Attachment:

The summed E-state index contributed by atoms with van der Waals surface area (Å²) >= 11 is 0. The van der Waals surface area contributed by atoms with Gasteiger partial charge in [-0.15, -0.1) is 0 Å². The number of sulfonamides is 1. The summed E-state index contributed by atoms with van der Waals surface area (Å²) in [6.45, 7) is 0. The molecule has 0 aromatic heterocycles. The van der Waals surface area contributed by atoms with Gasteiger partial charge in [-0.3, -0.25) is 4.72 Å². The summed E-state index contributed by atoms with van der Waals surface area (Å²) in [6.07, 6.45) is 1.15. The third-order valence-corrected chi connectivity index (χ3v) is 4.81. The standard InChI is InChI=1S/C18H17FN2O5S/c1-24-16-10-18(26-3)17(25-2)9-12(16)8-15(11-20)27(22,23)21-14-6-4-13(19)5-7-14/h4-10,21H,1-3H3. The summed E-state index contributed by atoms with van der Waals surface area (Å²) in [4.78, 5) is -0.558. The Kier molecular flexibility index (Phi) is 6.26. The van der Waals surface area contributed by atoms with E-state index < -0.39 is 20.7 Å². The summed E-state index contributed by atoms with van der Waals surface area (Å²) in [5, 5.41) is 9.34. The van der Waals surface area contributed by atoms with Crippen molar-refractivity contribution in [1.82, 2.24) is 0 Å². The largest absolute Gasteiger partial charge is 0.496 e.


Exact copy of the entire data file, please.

The summed E-state index contributed by atoms with van der Waals surface area (Å²) >= 11 is 0. The van der Waals surface area contributed by atoms with Gasteiger partial charge in [-0.15, -0.1) is 0 Å². The number of sulfonamides is 1. The summed E-state index contributed by atoms with van der Waals surface area (Å²) in [6.45, 7) is 0. The molecule has 0 aromatic heterocycles. The van der Waals surface area contributed by atoms with Gasteiger partial charge in [-0.3, -0.25) is 4.72 Å². The summed E-state index contributed by atoms with van der Waals surface area (Å²) in [6.07, 6.45) is 1.15. The third-order valence-corrected chi connectivity index (χ3v) is 4.81. The standard InChI is InChI=1S/C18H17FN2O5S/c1-24-16-10-18(26-3)17(25-2)9-12(16)8-15(11-20)27(22,23)21-14-6-4-13(19)5-7-14/h4-10,21H,1-3H3. The summed E-state index contributed by atoms with van der Waals surface area (Å²) in [4.78, 5) is -0.558. The Kier molecular flexibility index (Phi) is 6.26. The van der Waals surface area contributed by atoms with E-state index < -0.39 is 20.7 Å². The summed E-state index contributed by atoms with van der Waals surface area (Å²) in [5, 5.41) is 9.34. The van der Waals surface area contributed by atoms with Crippen molar-refractivity contribution in [1.82, 2.24) is 0 Å². The largest absolute Gasteiger partial charge is 0.496 e.